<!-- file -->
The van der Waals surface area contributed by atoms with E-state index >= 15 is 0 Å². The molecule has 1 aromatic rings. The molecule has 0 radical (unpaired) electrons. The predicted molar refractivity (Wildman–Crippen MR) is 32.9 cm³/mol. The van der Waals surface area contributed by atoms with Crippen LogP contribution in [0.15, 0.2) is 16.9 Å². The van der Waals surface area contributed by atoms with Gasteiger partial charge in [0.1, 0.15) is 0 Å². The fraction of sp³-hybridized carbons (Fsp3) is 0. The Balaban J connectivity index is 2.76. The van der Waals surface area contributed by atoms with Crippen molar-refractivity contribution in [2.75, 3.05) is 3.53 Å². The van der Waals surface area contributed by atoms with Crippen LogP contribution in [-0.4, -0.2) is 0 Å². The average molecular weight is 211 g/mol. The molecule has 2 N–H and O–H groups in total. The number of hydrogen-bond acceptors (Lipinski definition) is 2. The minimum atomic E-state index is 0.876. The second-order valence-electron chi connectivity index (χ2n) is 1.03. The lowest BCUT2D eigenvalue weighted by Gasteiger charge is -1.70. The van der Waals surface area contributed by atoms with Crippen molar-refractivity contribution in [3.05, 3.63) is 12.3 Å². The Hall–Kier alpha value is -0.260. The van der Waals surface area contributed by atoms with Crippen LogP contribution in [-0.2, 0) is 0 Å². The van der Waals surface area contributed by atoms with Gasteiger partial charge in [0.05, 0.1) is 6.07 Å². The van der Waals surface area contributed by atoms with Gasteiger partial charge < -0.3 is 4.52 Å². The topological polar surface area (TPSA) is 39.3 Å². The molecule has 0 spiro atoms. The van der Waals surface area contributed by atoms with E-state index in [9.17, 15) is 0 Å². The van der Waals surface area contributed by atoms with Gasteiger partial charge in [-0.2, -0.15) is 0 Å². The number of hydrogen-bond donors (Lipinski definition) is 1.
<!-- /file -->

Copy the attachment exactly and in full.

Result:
The van der Waals surface area contributed by atoms with E-state index >= 15 is 0 Å². The molecule has 1 aromatic rings. The molecule has 0 radical (unpaired) electrons. The predicted molar refractivity (Wildman–Crippen MR) is 32.9 cm³/mol. The van der Waals surface area contributed by atoms with Crippen LogP contribution in [0.15, 0.2) is 16.9 Å². The van der Waals surface area contributed by atoms with Gasteiger partial charge in [0.1, 0.15) is 0 Å². The fraction of sp³-hybridized carbons (Fsp3) is 0. The Balaban J connectivity index is 2.76. The van der Waals surface area contributed by atoms with Crippen molar-refractivity contribution in [2.75, 3.05) is 3.53 Å². The van der Waals surface area contributed by atoms with Crippen LogP contribution in [-0.4, -0.2) is 0 Å². The average molecular weight is 211 g/mol. The molecule has 2 N–H and O–H groups in total. The number of hydrogen-bond acceptors (Lipinski definition) is 2. The minimum atomic E-state index is 0.876. The second-order valence-electron chi connectivity index (χ2n) is 1.03. The lowest BCUT2D eigenvalue weighted by Gasteiger charge is -1.70. The van der Waals surface area contributed by atoms with Crippen molar-refractivity contribution in [3.05, 3.63) is 12.3 Å². The Hall–Kier alpha value is -0.260. The van der Waals surface area contributed by atoms with Crippen LogP contribution in [-0.2, 0) is 0 Å². The van der Waals surface area contributed by atoms with Gasteiger partial charge in [0.05, 0.1) is 6.07 Å². The van der Waals surface area contributed by atoms with Gasteiger partial charge < -0.3 is 4.52 Å². The topological polar surface area (TPSA) is 39.3 Å². The molecule has 0 spiro atoms. The van der Waals surface area contributed by atoms with E-state index in [9.17, 15) is 0 Å². The van der Waals surface area contributed by atoms with Gasteiger partial charge in [-0.2, -0.15) is 0 Å². The number of hydrogen-bond donors (Lipinski definition) is 1.